BY Liam Ho

So ya boi’s been to PAX, and man, it was crowded. 

But BOY what an experience. For those not in the know, PAX Aus is the main gaming convention that Australia receives each year. It was run from October 11th - 13th this year at the Melbourne Convention and Exhibition Centre.

My first impression of PAX was that it was HUGE. I mean massive. Even though it had taken place at the large Convention Centre in the heart of Melbourne CBD the line still sprawled all the way outside and onto the grass nearby. Nerds and geeks of all subcultures were in attendance, spouting cosplays of various video game characters and other pop culture idols. Luckily for me, as a media holder I was granted special entrance into the expo hall where the main events took place.

The main expo hall was loud and bright, with exhibits stacked in rows with paths for attendees to navigate through. Most notable exhibits always had a huge prop of some sort or an exhibitor screaming out that they’ve got free stuff at the top of their lungs. The most popular of exhibits included games such as the Final Fantasy 7 remake on PS4, and Pokemon Sword and Shield which were constantly being locked off as queues were too long. Lines at exhibits could span up to two hours long for a wait just to play an alpha or beta for a new game.

One of my personal favourite exhibits was the Ubisoft exhibit with both a Just Dance 2020 stage for everyone to watch, as well as computers to play Tom Clancy’s Rainbow Six Siege. They had ran similar games to the experience they had in Sydney but this time I was able to meet some pro players for Rainbow Six and compete with others attendees in friendly matches. Here’s a picture of me with one of the pros (I was happy to meet him okay!).

The general atmosphere of the main exhibit hall was pretty frantic. There were people everywhere, either maneuvering through the varying exhibits or lining up at one. You couldn’t walk two metres in front of you without coming into contact with another being. Often times during giveaways or bigger events, people would crowd around certain exhibits creating roadblocks which could cause for general chaos. Luckily with organisation and coordination from the Enforcers (who were the volunteers of the convention) things ran pretty smoothly - well as smoothly as they could’ve. Also in the main exhibit hall was PAX Rising, the indie game section of the event where developers could meet attendees and show off their games to anyone intrigued by their premise.

On the other side of the convention was the tabletop, computer and console arenas. These were essentially areas with consoles, computers and tables set up to allow attendees to have free play or host other various competitions. This area was mainly run by PAX and had little to no large exhibits showcasing games. I didn’t spend much time here as I wasn’t really interested in free play, but the area itself was a bit more spacious with wider lanes to traverse through. While I wasn’t exactly interested, I did see a lot of people sitting at table tops or at the console section so it seemed to still be quite a popular area of the convention. It was a good time to be had, especially if you were sick of the hustle and bustle of the main exhibit hall.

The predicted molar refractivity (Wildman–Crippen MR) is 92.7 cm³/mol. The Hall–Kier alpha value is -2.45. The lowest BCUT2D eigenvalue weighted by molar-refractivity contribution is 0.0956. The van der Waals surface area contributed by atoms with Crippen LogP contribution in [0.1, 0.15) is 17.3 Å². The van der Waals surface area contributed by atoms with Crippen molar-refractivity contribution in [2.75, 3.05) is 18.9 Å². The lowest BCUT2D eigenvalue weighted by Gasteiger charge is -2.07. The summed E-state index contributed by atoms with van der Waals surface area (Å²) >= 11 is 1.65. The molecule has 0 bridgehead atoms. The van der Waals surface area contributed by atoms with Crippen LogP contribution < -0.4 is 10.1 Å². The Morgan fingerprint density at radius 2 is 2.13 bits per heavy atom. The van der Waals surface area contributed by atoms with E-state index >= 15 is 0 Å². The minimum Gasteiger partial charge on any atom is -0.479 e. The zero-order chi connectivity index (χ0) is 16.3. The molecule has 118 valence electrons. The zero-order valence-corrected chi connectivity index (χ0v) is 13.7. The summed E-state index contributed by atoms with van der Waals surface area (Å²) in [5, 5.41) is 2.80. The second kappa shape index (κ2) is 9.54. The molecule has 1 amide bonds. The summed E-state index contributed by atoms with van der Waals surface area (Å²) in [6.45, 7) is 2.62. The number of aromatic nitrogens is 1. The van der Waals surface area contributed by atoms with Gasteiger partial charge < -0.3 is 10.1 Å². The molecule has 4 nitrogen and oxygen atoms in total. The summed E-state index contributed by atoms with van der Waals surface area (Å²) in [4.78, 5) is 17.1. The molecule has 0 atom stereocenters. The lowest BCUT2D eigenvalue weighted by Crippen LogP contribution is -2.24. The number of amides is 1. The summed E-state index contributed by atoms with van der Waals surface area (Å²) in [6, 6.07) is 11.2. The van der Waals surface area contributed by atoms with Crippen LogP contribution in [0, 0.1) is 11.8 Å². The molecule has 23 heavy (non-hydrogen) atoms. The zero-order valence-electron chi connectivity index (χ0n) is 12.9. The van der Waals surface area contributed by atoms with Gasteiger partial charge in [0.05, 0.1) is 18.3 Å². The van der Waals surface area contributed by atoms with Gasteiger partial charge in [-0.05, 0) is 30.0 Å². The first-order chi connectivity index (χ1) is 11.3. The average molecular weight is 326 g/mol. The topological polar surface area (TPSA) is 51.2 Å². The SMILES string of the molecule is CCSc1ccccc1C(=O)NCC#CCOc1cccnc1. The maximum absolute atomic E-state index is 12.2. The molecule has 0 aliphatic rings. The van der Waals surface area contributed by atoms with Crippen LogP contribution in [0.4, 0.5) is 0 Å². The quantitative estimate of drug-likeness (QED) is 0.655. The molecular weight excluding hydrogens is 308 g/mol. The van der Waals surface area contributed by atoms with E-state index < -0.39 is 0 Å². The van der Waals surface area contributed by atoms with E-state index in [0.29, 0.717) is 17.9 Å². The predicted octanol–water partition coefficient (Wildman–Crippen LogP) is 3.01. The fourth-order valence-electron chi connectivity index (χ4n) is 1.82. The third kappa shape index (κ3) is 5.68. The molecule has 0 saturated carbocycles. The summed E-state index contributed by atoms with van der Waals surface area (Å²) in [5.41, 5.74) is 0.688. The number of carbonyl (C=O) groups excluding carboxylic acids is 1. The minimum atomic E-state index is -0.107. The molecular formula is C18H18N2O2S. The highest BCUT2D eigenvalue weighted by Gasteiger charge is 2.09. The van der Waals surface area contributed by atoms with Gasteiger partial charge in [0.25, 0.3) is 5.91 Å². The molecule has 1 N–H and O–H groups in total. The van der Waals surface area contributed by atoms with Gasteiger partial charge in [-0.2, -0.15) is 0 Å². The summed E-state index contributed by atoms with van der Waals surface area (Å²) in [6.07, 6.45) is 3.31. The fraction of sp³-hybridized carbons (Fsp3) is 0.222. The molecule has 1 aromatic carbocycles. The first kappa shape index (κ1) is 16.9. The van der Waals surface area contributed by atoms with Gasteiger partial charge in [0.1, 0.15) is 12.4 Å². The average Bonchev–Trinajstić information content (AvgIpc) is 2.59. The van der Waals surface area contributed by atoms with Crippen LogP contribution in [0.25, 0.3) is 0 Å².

Finally, the shows and talks took place inside the convention centre, which was attached to the main hall. The open area outside of the theatres allowed for sitting and general freeplay of games, as well as lining up for the shows. I only attended a couple of the talks/shows but they were really interesting and quite insightful as to what developers or people talked about during conventions. While there was only limited seating, and the most popular talks were easily filled up, you could generally still find a seat if you were about 10 minutes early.

Overall my experience at PAX was something completely different to what I’ve had before. Travelling to a new city and attending the largest gaming convention in Australia as not only an attendee but as a media accredited person made my experience so much better. Being surrounded by people who were interested in similar hobbies as well as nerds of all cultures was so cool. I would definitely recommend attending if you live in Melbourne and are generally interested in gaming, or have some spare time during October next year.

Jon Bellion

Campus Study Areas

The Big Picture